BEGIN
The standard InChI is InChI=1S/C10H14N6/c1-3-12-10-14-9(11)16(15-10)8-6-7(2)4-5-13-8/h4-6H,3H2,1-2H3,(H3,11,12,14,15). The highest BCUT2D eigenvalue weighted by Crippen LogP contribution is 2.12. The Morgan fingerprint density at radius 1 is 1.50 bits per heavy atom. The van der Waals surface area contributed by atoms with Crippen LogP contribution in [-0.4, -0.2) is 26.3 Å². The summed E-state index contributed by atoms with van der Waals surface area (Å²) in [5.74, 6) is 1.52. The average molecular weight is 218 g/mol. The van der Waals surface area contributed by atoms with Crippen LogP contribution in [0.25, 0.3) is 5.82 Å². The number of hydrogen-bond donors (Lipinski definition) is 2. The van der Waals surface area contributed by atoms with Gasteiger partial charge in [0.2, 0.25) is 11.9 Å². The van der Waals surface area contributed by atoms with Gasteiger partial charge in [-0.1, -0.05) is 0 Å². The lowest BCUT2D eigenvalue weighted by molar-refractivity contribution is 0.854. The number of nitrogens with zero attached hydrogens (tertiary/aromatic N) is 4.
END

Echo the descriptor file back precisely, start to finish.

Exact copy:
The standard InChI is InChI=1S/C10H14N6/c1-3-12-10-14-9(11)16(15-10)8-6-7(2)4-5-13-8/h4-6H,3H2,1-2H3,(H3,11,12,14,15). The highest BCUT2D eigenvalue weighted by Crippen LogP contribution is 2.12. The Morgan fingerprint density at radius 1 is 1.50 bits per heavy atom. The van der Waals surface area contributed by atoms with Crippen LogP contribution in [-0.4, -0.2) is 26.3 Å². The summed E-state index contributed by atoms with van der Waals surface area (Å²) in [5.74, 6) is 1.52. The average molecular weight is 218 g/mol. The van der Waals surface area contributed by atoms with Crippen LogP contribution in [0.25, 0.3) is 5.82 Å². The number of hydrogen-bond donors (Lipinski definition) is 2. The van der Waals surface area contributed by atoms with Gasteiger partial charge in [0.2, 0.25) is 11.9 Å². The van der Waals surface area contributed by atoms with Gasteiger partial charge in [-0.1, -0.05) is 0 Å². The lowest BCUT2D eigenvalue weighted by molar-refractivity contribution is 0.854. The number of nitrogens with zero attached hydrogens (tertiary/aromatic N) is 4.